Abstract

Overdenture support is derived from oral mucosa and retained roots or implants. Functional loads must be distributed, optimally, between the supporting structures for the success of overdentures; such a distribution may be obtained with the use of functional impression procedures. A functional impression technique is described for the fabrication of an implant-supported overdenture.

Introduction

An overdenture may be defined as a removable prosthesis that covers the entire occlusal surface of a root or implant.1 The primary advantages of overdentures are decreased resorption of the residual ridges, psychological benefits for the patient, and maintenance of masticatory performance.2 Overdentures are different from conventional dentures in that the support can be derived from both the mucosa and retained roots or implants. Implant-supported overdentures have demonstrated clinical success with good long-term results.3,4 The most common implant-supported overdenture design is supported by 2 splinted or free-standing implants placed in the interforaminal region.5,6 Bars, O-ring attachments, and magnets can be used to provide retention for the overdenture, but the retention of splinted implants to O-ring attachments and magnets has been shown to decrease over time.7 For implant-supported overdentures to be successful, functional loads must be optimally distributed to the mucosa and abutments.8 The overdenture impression must record the soft tissue–supporting areas simultaneously with accurate positioning of implant components.9 This clinical report describes a patient treated with a mandibular implant-supported overdenture and describes the functional impression procedure for fabrication of the mandibular implant-supported overdenture.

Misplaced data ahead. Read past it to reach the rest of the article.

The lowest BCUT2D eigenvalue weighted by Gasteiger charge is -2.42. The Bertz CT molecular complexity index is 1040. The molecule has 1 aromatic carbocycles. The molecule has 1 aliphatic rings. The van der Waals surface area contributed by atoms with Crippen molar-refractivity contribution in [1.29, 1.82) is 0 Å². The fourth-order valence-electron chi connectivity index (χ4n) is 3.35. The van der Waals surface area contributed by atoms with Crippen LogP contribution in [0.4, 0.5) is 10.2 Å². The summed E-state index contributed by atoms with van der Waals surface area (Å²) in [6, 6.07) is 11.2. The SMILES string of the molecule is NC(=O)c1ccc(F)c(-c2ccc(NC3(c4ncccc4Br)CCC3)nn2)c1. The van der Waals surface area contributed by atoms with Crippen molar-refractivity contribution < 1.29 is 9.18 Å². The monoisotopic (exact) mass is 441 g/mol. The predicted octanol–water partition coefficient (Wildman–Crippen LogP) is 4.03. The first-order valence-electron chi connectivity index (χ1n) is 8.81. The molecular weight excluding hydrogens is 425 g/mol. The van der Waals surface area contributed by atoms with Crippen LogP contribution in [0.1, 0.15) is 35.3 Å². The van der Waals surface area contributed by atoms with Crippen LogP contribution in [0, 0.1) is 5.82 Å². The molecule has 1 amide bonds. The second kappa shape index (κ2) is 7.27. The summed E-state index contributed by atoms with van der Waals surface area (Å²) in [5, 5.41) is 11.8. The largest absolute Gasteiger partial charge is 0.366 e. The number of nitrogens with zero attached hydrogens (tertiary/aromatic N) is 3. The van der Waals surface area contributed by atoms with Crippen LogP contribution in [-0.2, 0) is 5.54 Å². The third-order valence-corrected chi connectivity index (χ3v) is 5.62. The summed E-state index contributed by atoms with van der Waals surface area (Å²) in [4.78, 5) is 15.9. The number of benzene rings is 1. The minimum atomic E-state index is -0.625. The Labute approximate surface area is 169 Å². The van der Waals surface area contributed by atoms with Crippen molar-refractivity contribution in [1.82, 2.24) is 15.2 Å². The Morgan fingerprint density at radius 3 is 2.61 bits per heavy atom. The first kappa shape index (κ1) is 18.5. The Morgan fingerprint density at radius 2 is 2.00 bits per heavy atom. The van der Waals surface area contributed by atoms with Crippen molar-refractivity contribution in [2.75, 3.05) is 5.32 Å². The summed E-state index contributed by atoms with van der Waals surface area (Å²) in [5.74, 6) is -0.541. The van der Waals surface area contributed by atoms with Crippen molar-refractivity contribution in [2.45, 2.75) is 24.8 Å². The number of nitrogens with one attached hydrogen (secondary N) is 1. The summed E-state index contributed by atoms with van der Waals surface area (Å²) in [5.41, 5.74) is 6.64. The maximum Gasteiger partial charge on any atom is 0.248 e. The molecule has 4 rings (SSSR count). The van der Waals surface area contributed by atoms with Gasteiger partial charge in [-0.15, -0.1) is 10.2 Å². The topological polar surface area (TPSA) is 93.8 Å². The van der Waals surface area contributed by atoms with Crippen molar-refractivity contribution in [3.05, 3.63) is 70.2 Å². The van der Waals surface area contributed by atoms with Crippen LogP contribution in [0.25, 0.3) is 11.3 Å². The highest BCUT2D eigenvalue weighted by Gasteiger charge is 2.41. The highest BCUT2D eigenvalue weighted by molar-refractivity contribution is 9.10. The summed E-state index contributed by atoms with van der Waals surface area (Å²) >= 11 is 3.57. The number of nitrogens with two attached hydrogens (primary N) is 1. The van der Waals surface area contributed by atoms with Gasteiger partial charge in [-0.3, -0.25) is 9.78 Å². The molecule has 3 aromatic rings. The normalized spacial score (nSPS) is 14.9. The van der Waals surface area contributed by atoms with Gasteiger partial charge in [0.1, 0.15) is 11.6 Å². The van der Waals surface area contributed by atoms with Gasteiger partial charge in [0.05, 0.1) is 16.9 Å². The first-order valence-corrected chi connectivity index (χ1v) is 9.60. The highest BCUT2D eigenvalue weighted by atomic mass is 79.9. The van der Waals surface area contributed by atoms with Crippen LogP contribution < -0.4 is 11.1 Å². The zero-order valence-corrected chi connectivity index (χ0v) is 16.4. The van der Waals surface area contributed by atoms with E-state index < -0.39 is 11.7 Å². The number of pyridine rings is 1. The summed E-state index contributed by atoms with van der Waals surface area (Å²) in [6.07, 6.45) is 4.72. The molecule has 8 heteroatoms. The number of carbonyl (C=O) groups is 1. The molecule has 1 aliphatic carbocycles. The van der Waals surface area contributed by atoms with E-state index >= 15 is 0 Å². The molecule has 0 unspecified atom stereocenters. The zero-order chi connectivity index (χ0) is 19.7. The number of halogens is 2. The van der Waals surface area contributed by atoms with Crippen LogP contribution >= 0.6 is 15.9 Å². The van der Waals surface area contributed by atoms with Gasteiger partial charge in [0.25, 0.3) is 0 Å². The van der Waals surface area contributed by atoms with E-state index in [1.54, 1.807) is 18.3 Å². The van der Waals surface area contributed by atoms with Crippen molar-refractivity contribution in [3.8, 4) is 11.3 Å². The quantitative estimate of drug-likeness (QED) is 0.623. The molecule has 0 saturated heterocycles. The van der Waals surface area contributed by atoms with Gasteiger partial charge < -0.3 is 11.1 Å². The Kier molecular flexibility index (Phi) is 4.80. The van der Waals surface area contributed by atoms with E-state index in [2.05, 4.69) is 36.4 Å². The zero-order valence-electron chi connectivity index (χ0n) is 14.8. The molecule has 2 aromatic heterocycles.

Clinical Report

A 50-year-old woman with poor retention of her mandibular complete denture was referred to the prosthodontics clinic of University of Ankara Faculty of Dentistry. In the initial clinical examination, the lack of retention of the mandibular denture was found to be due to the resorption of the alveolar ridges. Bony undercuts were noted in the anterior maxillae. After clinical and radiographic examination, the patient was offered various implant treatment options, including fixed and removable dentures, but because of financial restrictions a treatment plan was developed that included placement of 2 implants in the interforaminal region to provide retention for the mandibular denture.

Implants with a diameter of 3.5 mm and a length of 12 mm (3512D3, BioHorizons Implant Systems Inc, Birmingham, Ala) were placed (Figure 1). After a 3-month healing period, the implants were exposed and O-ring abutments were inserted (263-002, BioHorizons Implant Systems). Preliminary impressions were made with irreversible hydrocolloid (CA 37, Cavex Holland BV, Haarlem, Netherlands) and custom acrylic resin trays (Paladur, Heraeus Kulzer GmbH & Co KG, Hanau, Germany) were prepared for the fabrication of the dentures. A mandibular custom acrylic resin tray (Paladur) was prepared with minimal relief and without perforations to record the alveolar mucosa in a functional state; openings only in the the region of the implants were prepared for the impression of the attachments.

Figures 1–8. Figure 1. Panoramic radiograph of patient after placement of implants. Figure 2. Custom acrylic tray. Figure 3. Definitive impression of mandible with implant analogs in place. Figure 4. Intraoral view of O-ring abutments and metal housings before application of autopolymerizing acrylic resin. Figure 5. Mandibular overdenture in place with openings for placement of metal housings. Figure 6. Intaglio surface of completed mandibular overdenture. Figure 7. Intraoral view of completed dentures. Figure 8. Intraoral view of completed mandibular overdenture